Identifying Risk Factors for Neonatal Seizures Through EEG and Clinical Data

Tahira in front of large EEG file




Associate Professor

Project Summary

This summer I joined Dr. Abend and a team of neurologists at the Children’s Hospital of Philadelphia as a research assistant to work on various clinical research projects that focused on seizure detection and management in neonates and critically ill children by creating prediction models. Neonates and critically ill children are some of the main populations to experience seizures, most of which can only be identified by EEG monitoring of brain waves. The seizures can lead to neurodevelopmental delays, chronic disorders such as epilepsy and cerebral palsy, and even mortality if left undetected and without treatment. Therefore, identifying and managing seizures is crucial to avoid those outcomes, and my summer work contributed to developing these clinical research projects that focus on seizure detection and management.

During the summer I got to learn about and experience the multiple steps of the clinical research process. One of the primary steps is to do a literature review in order to become familiar with the field and to assess the material that has been published in the area. By doing so, I was able to recognize where data was lacking and where more research is needed. In this case, I noticed the lack of seizure data and prediction models from neonates. Another step of clinical research was gathering the relevant project data by doing patient chart reviews, which required entering patients’ medical charts and reading through their medical histories. After collecting the data, my research partner and I developed a database of the EEG seizure data we gathered, during which I also learned about data entry on an electronic data application.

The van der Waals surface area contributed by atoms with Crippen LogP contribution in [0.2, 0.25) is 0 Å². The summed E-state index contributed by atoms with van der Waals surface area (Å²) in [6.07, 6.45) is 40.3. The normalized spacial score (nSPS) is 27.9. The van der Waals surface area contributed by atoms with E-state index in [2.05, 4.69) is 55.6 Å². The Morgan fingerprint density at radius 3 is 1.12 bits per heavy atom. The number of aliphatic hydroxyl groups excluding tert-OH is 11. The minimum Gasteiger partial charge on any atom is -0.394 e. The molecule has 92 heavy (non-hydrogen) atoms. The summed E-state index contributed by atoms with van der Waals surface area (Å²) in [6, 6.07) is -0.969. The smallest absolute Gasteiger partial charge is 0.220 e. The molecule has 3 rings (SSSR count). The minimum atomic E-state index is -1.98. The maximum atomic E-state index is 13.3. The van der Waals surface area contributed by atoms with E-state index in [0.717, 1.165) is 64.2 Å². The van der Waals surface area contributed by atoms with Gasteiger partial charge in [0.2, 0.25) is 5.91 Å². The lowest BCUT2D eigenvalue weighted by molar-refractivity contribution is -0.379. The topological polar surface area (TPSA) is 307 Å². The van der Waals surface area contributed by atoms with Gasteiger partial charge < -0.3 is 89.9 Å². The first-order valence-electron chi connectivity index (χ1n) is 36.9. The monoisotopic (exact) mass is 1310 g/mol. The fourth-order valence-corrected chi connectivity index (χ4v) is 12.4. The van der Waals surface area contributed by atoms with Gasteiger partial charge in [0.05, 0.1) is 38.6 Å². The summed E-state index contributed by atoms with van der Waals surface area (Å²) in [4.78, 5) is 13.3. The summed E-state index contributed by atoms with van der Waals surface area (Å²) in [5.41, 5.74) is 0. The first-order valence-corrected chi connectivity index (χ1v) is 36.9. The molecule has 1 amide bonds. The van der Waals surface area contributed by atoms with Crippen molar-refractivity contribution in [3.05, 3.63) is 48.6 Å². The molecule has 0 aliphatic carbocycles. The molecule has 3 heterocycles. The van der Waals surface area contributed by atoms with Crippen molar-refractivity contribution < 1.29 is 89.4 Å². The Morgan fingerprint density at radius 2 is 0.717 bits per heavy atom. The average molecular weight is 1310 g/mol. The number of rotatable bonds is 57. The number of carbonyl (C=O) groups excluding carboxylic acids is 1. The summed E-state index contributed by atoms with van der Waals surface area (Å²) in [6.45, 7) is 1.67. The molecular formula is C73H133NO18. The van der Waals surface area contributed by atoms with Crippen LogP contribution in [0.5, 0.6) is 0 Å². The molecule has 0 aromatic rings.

Aside from learning about clinical research, I also had the opportunity to attend neurology rounds and go to clinic with neurologists where I could interact with the patients and their families and also see the various disorders associated with seizures in order to understand the importance of conducting research in this field. I learned the basics of EEG monitoring and how one can identify a seizure occurrence and its location in the brain from the EEG reading. Furthermore, I attended weekly neurology conferences during which cases of patients with seizures and how to proceed with their treatments were discussed.

Participating in this research project contributed to my educational experience because it gave me a clearer insight about clinical research. I had previously done research in a wet lab and believed it was the only type of research in health and medicine, but my summer experience with clinical research showed me otherwise. This research project also introduced me to the field of neurology, a field I had never given much thought to before. Not only did this summer reinforce my interest in health and medicine, but it also made me more interested in neurology and seizures specifically. Because of these new interests, I plan to remain involved with Dr. Abend’s various projects regarding seizures in neonates by learning the data analysis upon which prediction models are created and by contributing to manuscript writing.